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We propose two new haplotype-sharing methods for identifying disease loci: the haplotype sharing statistic (HSS), which compares length of shared haplotypes between cases and controls, and the CROSS test, which tests whether a case and a control haplotype show less sharing than two random haplotypes. The significance of the HSS is determined using a variance estimate from the theory of U-statistics, whereas the significance of the CROSS test is estimated from a sequential randomization procedure. Both methods are fast and hence practical, even for whole-genome screens with high marker densities. We analyzed data sets of Problems 2 and 3 of Genetic Analysis Workshop 15 and compared HSS and CROSS to conventional association methods. Problem 2 provided a data set of 2300 single-nucleotide polymorphisms (SNPs) in a 10-Mb region of chromosome 18q, which had shown linkage evidence for rheumatoid arthritis. The CROSS test detected a significant association at approximately position 4407 kb. This was supported by singlemarker association and HSS. The CROSS test outperformed them both with respect to significance level and signal-to-noise ratio. A 20-kb candidate region could be identified. Problem 3 provided a simulated 10 k SNP data set covering the whole genome. Three known candidate regions for rheumatoid arthritis were detected. Again, the CROSS test gave the most significant results. Furthermore, both the HSS and the CROSS showed better fine-mapping accuracy than straightforward haplotype association. In conclusion, haplotype sharing methods, particularly the CROSS test, show great promise for identifying disease gene loci.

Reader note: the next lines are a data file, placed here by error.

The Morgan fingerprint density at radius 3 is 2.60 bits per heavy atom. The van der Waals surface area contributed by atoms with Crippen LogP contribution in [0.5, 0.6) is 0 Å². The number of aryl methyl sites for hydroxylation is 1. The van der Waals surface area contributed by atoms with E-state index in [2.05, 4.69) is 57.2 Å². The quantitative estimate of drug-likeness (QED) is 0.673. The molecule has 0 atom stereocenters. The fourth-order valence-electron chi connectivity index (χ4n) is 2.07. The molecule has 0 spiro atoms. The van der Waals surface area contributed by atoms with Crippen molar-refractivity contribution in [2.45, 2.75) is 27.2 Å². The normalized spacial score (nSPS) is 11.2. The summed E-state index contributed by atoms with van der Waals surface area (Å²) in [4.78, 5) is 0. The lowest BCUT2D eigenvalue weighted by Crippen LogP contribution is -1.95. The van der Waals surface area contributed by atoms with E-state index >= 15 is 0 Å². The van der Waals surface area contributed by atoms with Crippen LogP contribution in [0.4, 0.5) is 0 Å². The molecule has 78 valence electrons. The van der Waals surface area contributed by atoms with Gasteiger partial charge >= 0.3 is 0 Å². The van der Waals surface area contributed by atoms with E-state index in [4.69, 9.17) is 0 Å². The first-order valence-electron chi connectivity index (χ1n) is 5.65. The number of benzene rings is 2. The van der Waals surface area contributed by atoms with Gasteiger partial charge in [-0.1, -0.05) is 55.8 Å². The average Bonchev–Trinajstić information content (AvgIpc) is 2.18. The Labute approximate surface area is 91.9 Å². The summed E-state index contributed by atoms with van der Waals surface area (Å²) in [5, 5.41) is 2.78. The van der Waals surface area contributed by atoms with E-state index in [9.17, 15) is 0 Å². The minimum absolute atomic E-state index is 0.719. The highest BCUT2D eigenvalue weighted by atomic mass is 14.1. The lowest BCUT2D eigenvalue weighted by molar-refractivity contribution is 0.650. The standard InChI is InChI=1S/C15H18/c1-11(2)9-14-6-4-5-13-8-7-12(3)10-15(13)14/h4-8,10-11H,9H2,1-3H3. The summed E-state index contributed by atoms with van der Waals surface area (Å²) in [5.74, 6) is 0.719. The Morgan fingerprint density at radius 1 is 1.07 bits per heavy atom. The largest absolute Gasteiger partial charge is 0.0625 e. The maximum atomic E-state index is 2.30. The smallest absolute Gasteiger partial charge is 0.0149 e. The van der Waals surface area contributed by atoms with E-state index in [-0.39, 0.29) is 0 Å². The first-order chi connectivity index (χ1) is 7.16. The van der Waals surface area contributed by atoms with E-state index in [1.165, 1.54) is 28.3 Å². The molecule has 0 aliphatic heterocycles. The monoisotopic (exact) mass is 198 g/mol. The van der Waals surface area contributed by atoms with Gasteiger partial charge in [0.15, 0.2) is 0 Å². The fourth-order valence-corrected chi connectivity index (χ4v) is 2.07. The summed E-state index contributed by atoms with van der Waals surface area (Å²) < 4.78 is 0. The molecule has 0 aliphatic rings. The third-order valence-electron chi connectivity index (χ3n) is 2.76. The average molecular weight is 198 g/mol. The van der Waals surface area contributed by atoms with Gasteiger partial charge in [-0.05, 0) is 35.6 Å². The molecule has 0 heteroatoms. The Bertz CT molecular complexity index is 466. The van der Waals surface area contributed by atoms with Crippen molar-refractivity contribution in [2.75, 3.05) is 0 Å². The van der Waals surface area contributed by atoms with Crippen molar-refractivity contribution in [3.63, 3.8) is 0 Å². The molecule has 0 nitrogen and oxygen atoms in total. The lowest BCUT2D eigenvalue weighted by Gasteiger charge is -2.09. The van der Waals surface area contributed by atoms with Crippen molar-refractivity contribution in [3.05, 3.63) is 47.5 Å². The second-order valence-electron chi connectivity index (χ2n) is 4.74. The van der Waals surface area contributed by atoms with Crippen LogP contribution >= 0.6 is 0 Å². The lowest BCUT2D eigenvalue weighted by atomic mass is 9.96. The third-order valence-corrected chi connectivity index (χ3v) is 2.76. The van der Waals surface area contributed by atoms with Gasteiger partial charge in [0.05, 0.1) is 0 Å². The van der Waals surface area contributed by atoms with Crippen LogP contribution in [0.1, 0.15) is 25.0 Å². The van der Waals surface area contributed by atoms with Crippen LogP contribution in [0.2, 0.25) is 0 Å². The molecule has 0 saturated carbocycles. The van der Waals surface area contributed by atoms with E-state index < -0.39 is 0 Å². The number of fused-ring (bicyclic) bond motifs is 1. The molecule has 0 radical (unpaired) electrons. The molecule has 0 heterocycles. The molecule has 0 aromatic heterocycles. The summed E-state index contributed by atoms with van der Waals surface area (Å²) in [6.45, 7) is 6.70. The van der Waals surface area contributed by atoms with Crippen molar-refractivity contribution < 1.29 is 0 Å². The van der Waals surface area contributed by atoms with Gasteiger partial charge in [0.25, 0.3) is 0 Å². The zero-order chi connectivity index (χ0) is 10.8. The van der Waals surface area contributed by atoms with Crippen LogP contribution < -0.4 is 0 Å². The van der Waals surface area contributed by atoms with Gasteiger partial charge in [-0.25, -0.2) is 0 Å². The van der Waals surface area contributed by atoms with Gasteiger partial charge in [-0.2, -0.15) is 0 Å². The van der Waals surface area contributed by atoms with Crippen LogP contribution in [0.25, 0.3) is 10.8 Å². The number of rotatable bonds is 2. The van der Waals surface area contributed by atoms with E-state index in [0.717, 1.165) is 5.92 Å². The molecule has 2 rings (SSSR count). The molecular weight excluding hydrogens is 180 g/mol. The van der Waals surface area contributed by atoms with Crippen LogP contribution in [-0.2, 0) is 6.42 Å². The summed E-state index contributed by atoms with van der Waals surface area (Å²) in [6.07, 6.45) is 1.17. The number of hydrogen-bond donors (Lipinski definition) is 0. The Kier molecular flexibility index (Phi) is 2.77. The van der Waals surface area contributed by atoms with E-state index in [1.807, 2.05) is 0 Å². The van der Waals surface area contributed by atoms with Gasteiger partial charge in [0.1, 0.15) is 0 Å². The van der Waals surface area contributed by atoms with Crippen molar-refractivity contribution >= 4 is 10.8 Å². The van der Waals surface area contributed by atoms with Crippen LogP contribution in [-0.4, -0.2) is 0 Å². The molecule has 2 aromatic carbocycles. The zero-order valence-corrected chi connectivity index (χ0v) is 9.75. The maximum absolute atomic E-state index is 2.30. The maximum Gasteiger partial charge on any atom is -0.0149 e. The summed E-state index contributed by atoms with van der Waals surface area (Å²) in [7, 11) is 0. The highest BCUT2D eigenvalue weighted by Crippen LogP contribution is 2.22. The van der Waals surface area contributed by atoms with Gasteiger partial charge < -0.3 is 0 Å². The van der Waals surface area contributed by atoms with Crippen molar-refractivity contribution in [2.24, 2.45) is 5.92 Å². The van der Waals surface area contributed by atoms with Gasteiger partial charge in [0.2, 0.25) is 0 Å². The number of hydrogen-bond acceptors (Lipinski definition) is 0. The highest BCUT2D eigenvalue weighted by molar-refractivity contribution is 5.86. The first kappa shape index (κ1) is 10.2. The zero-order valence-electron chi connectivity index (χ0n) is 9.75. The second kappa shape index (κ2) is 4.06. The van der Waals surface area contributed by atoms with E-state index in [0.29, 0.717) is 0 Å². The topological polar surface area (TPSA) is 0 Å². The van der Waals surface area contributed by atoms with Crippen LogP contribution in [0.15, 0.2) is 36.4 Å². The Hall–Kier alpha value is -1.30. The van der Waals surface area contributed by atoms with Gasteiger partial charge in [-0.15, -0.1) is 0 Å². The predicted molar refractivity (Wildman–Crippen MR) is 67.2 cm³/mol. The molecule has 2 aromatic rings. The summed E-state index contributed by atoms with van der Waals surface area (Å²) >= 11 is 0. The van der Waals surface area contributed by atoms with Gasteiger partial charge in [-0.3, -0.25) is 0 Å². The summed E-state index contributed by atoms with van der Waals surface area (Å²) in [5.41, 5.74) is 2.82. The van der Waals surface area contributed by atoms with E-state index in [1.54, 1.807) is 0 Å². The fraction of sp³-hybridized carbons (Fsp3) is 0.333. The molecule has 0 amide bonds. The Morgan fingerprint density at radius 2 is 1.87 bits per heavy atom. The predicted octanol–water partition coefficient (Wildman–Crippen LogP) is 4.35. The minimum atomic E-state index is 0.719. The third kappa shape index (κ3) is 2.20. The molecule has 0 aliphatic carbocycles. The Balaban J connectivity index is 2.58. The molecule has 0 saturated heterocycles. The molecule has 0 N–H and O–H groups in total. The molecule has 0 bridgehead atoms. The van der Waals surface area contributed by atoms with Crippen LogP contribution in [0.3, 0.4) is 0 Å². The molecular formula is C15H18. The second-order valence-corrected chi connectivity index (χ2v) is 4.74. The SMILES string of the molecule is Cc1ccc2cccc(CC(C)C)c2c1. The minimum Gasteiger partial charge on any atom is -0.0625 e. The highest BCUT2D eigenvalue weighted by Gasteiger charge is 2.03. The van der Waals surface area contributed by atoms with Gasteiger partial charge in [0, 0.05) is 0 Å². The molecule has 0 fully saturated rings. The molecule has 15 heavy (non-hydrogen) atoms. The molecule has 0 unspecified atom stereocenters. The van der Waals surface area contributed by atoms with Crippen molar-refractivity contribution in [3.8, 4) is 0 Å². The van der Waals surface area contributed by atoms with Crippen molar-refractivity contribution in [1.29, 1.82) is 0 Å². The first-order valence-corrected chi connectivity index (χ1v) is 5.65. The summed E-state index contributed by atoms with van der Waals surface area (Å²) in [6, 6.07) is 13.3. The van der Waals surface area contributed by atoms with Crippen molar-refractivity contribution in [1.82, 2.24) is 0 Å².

This article was originally published in BMC Proceedings.

© 2007 Nolte et al; licensee BioMed Central Ltd. This is an Open Access article distributed under the terms of the Creative Commons Attribution License (, which permits unrestricted use, distribution, and reproduction in any medium, provided the original work is properly cited.

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Creative Commons Attribution 3.0 License
This work is licensed under a Creative Commons Attribution 3.0 License.